Our society emphasises self-improvement, but Christians should be looking to God to improve them. 1 Thessalonians 5:23-24

Christianity can only be proved to be true from within. Without taking the step of faith and beginning to trust the God, who is Father, Son and Holy Spirit, it is impossible to know whether Christianity is true. There is no benefit to those, who do not believe and trust.

It is like knowing that the moving walkway would save time and effort, but failing to step onto it.

Have you taken the step of faith?

“Taste and see that the Lord is good.” Psalm 34:8

What I read in December 2017

Unusually I didn’t reach the end of any books in December apart from my regular reading, which doesn’t usually feature here. I have been using daily readings from the Bible Reading Fellowship for many years, with occasional breaks, when I have tried readings from other publishers, such as CWR or Scripture Union. New Daylight has been my usual reading matter since it took over from its predecessor – Daylight, I seem to remember – years ago. For the last couple of years I have also been reading The Upper Room, a publication written by some of its readers, rather than by theologians. I know one or two of the contributors. Both these booklets are published three times a year in January, April and September. Thus reaching the end of the year coincides with reaching the end of an issue.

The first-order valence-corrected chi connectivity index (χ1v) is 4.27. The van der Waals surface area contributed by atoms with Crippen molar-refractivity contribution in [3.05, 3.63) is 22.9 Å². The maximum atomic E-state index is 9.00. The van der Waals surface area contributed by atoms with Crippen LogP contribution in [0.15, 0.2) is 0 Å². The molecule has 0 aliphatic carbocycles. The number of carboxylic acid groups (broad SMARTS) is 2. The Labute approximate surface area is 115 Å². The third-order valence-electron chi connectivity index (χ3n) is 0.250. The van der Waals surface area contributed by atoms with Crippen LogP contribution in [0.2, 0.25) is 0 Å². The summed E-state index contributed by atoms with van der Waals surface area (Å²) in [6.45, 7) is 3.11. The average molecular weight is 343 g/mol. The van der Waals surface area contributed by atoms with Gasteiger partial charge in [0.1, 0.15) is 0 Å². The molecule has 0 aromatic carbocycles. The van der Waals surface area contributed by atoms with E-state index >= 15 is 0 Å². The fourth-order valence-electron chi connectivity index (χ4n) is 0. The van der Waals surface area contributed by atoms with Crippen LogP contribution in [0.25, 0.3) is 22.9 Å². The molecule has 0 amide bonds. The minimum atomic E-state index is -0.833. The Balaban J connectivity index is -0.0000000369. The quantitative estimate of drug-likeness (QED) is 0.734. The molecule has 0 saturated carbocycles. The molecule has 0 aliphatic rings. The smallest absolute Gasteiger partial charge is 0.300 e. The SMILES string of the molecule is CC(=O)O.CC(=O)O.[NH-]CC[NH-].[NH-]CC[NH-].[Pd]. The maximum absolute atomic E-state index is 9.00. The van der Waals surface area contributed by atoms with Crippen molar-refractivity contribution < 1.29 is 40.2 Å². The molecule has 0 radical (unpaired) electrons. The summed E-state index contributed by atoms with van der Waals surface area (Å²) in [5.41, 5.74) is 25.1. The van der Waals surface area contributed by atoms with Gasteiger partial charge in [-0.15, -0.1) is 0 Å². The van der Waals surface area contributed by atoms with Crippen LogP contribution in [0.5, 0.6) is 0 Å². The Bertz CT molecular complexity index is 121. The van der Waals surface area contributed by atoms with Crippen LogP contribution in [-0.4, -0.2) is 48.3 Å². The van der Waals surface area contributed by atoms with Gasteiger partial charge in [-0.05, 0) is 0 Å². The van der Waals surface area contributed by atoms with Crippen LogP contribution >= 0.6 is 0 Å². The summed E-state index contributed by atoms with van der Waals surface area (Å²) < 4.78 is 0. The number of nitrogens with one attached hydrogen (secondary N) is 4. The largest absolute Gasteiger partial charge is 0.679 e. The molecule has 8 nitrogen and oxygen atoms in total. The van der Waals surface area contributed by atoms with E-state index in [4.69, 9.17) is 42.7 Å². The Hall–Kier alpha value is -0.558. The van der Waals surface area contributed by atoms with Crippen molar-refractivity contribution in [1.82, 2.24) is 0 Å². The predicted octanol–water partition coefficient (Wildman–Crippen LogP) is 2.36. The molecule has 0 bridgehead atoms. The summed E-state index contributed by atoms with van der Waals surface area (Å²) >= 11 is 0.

I have not yet finished reading the French translation of The Prisoner of Azkaban.

The books I received for Christmas are in the photo, which shows what I may be writing about soon. (The Wild Places by Robert Macfarlane, another in the French series of Harry Potter, a biography of C. S. Lewis and Jane Hawking’s book about her marriage to Richard Hawking, the physicist.)

My Christmas books

My Christmas books

Some of the reasons reading books has not featured much in December are that I have been busy knitting, taking part as a choir member in concerts and church services and doing my Christmas correspondence.

I have also been reading blogs, but again that is something I usually do alongside any books I may have started.

For Booklovers, if you haven’t already encountered the blog of dovegreyreader, I recommend it. Also for writers, More than Writers to which I contribute posts is usually interesting.